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  • DNA matches with other surnames

    I'm hoping that someone can help me! I submitted a sample of my Arnold family DNA and that was compared with other Arnolds as well as other surnames who are involved with their own DNA studies. I have two different surnames that are very close genetically and I'm confused as to "how close" these people are. Can anyone explain the significance of these results and tell me just how close these families are to my Arnolds?

    MY ARNOLD DNA
    Zachariah W. Arnold 1798 SC
    Abbeville, SC to Tippah Co., MS to Young Co., TX
    13 24 14 11 11 14 12 12 12 13 13 29 17 9 10 11 11 24 15 19 28 16 17 18 18

    ARNOLD – 24/25 match
    Rev. Zachariah W. Arnold 1773
    Lauren Co., SC to Monroe Co., MS to Panola Co., TX
    13 24 14 11 11 14 12 12 12 13 13 29 17 9 10 11 11 24 15 19 28 16 17 18 19

    GERMAN – 23/25 match
    Robert Jarman 1680 MD
    Calvert, MD to Craven/Randolph Co., NC to Tippah Co., MS
    13 24 14 11 11 14 12 12 12 13 13 29 17 9 10 11 11 24 15 19 28 16 16 17 18

    ARNOLD – 22/25 match
    James Arnold and Martha Atkinson
    Mecklenburg/Lunenburg, VA to Randolph/Granville Co., NC to Kentucky
    13 24 14 11 11 14 12 12 12 13 13 29 16 9 10 11 11 24 15 19 29 16 16 18 18

    DAVENPORT – 22/25 match
    Martin Davenport
    Spotsylvania/Louisa Co., VA to Randolph Co., NC to Abbeville, SC to Kentucky
    13 24 14 11 11 14 12 12 12 13 13 29 16 9 10 11 11 25 15 19 29 16 17 18 18

  • #2
    Looks like your two Zachariah Arnolds could be cousins. And the James Arnold is close enough in results to warrant research. The only way to know exactly how close they are is through conventional genealogy.
    The matches with other surnames cannot be given the same weight as same surname matches, unless you have some evidence to believe that they might be related. They all could just share a more common haplotype, thus their common ancestor would be far back in time perhaps before surnames existed. You can check the probability chart at FTDNA to see the range of generations apart each one of these could be. I would, however, be curious about the 24/25 match between James Arnold and Martin Davenport since they also were living in the same areas in 3 different states.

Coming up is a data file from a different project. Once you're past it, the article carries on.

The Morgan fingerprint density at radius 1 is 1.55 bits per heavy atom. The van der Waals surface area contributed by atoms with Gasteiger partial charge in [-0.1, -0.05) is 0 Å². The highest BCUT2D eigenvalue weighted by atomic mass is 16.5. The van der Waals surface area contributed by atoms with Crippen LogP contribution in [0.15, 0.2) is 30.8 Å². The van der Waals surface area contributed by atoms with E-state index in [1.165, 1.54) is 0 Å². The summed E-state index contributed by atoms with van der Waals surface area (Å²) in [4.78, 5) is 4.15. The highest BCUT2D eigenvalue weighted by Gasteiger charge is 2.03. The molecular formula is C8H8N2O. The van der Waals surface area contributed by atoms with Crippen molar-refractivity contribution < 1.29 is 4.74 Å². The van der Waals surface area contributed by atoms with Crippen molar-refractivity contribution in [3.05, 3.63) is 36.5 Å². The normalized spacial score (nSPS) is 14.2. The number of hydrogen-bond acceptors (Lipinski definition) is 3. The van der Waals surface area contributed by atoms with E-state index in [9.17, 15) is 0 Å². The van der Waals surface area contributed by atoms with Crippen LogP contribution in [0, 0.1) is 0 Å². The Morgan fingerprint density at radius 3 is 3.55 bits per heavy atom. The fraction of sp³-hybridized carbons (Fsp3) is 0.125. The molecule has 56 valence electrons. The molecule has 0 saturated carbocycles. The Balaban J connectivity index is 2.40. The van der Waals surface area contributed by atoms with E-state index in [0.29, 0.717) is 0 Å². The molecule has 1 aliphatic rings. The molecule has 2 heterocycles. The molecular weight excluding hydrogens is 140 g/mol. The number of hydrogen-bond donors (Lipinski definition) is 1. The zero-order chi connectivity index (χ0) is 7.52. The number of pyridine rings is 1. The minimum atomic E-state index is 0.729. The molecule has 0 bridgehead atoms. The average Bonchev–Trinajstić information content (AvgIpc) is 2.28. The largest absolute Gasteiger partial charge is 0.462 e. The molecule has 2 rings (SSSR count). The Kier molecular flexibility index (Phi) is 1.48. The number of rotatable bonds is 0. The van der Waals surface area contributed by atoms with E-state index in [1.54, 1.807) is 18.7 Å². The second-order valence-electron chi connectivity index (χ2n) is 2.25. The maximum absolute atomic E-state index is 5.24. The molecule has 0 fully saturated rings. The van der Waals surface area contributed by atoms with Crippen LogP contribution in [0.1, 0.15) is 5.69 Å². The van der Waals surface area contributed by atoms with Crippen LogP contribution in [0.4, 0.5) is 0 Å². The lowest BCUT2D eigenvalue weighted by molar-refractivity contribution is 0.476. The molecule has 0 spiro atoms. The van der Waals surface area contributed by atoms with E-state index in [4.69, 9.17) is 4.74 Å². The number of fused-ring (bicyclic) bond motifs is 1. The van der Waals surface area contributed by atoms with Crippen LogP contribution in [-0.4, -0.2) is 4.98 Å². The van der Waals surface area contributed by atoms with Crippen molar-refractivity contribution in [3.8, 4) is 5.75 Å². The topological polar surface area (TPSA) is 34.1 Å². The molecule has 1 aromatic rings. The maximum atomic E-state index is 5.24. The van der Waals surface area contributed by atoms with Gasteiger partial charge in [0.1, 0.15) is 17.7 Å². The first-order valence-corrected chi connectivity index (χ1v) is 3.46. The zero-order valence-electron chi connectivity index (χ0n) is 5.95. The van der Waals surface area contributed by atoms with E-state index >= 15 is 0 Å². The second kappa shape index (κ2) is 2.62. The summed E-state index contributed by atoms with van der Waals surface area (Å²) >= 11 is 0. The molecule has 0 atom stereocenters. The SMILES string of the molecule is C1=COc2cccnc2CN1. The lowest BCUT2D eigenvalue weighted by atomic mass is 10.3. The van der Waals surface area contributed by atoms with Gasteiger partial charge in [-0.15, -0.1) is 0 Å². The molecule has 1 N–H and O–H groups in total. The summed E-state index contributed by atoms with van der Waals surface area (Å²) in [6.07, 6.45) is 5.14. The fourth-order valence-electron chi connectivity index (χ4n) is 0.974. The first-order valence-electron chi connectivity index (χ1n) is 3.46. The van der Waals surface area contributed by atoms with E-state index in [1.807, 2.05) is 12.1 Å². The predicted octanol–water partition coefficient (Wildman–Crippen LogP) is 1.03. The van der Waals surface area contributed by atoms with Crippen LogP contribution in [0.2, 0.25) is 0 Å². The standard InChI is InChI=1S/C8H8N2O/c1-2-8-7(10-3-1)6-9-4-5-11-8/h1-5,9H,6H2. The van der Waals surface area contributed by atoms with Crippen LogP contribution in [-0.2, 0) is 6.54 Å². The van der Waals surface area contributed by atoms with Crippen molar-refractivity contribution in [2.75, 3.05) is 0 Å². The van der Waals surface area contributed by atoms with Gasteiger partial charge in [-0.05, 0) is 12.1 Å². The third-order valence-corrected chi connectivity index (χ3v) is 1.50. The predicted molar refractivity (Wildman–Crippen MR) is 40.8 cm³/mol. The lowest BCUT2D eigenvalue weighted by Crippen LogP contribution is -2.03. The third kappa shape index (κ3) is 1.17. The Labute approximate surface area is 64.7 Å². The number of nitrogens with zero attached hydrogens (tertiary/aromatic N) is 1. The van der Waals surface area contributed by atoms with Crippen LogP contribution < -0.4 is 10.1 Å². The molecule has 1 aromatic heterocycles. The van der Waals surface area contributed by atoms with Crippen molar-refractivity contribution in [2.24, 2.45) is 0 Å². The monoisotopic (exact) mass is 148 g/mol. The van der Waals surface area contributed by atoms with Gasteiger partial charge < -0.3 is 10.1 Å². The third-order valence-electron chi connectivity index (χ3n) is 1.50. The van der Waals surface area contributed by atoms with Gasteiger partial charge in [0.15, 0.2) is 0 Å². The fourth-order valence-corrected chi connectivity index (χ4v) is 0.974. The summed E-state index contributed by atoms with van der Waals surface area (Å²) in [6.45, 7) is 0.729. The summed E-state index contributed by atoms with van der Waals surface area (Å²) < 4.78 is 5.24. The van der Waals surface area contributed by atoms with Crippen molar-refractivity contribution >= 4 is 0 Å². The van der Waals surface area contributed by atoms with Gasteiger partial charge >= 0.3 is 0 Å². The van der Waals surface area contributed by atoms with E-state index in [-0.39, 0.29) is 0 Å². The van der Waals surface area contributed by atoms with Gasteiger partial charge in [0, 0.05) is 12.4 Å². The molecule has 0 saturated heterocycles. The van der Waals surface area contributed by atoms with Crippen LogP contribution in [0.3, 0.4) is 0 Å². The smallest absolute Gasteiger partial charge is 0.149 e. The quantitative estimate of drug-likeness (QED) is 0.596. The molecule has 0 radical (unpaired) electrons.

Comment


    • #3
      Thank you for your reply, I really do appreciate your help! There is one thing I did not point out in my original query though. All these families (Arnold, Jarmon and Davenport) migrated at the exact same time, to the exact same areas, in 5 different states! It was not just the James Arnold and Martin Davenport family that did this. I have traced each of these families from Colonial Virginia, into North Carolina, South Carolina, Mississippi and finally Texas over a period of many,many generations.

      Could the female's DNA have any influence on the close matches on my results that I posted? I ask because there is a strong possibility that my Arnolds descended from a William Arnold and Mary Davenport, who's parents were William Davenport and Ann Arnold. Would these two marriages between the Arnold and Davenport families, so close to each other, show a result like this?

      Comment


      • #4
        Karolyn, your family shows exactly what I have questioned in the What *Proves a kinship? thread. When families lived in the same, probably small, communities during the same time frame, I think the odds of a close DNA match meaning a relationship would be greatly enhanced, reguardless of surname.

        You have a very interesting question about the mtDNA as well. To get Mary Davenport's mtDNA, you'd need to have an all daughter line. (??) That would be trickier in most families. It might also be harder to prove with mismatch that one of the men down the line hadn't had a second wife who was the mother of some of the daughters. I'm anxious to see one of the expert's thoughts on this.

        Kay

        Comment


        • #5
          Understanding matches with different surnames

          Greetings!

          Please look at the new link that we provide at your individual pages, at the bottom of the "Y-DNA Match" page: "Understanding matches with different surnames"
          Max Blankfeld
          Vice-President and COO @ Family Tree DNA
          A Gene by Gene Company

          Comment


          • #6
            When I look at my results page, I do not see the "Understanding matches with different surnames" link - am I missing something?

            Thanks,

            T

            Comment


            • #7